Rapid antibiotic susceptibility testing using low-cost, commercially available screen-printed electrodes

Hannah, Stuart and Addington, Emily and Alcorn, David and Shu, Wenmiao and Hoskisson, Paul A. and Corrigan, Damion K. (2019) Rapid antibiotic susceptibility testing using low-cost, commercially available screen-printed electrodes. Biosensors and Bioelectronics, 145. 111696. ISSN 0956-5663 (https://doi.org/10.1016/j.bios.2019.111696)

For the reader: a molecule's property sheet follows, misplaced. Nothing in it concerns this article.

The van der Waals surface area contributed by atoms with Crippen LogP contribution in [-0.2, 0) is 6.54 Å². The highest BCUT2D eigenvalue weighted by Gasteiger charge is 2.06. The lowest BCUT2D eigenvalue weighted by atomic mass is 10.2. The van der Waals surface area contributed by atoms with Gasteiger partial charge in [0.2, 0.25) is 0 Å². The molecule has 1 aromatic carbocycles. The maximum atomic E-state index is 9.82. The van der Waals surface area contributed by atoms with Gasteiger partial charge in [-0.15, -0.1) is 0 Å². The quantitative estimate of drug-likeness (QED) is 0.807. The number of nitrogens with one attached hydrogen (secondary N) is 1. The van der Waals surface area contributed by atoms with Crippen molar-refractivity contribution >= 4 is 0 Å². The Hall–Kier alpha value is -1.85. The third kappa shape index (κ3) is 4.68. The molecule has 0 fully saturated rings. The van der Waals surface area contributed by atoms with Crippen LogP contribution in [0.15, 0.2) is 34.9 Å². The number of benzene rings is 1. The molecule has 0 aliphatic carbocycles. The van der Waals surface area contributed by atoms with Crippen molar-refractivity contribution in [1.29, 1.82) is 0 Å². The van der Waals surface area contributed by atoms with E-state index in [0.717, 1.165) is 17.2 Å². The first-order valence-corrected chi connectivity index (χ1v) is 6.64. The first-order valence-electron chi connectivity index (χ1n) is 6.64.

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Antimicrobial resistance (AMR) is an issue of upmost global importance, with an annually increasing mortality rate and growing economic burden. Poor antimicrobial stewardship has resulted in an abundance and diverse range of antimicrobial resistance mechanisms. To tackle AMR effectively, better diagnostic tests must be developed in order to improve antibiotic stewardship and reduce the emergence of antibiotic resistant organisms. This study employs a low-cost, commercially available screen printed electrode modified with an agarose-based hydrogel deposit to monitor bacterial growth using the techniques of electrochemical impedance spectroscopy (EIS) and differential pulse voltammetry (DPV) giving rise to a new approach to measuring susceptibility. Susceptible and drug resistant Staphylococcus aureus strains were deposited onto agarose gel modified electrodes which contained clinically important antibiotics to establish growth profiles for each bacterial strain and monitor the influence of the antibiotic on bacterial growth. The results show that S. aureus is able to grow on electrodes modified with gel containing no antibiotic, but is inhibited when the gel modified electrode is seeded with antibiotic. Conversely, methicillin-resistant S. aureus (MRSA; the drug resistant strain) is able to grow on gel modified electrodes containing clinically relevant concentrations of antibiotic. Results show rapid growth profiles, with possible time to results for antibiotic susceptibility < 45 minutes, a significant improvement on the current gold standards of at least 1-2 days.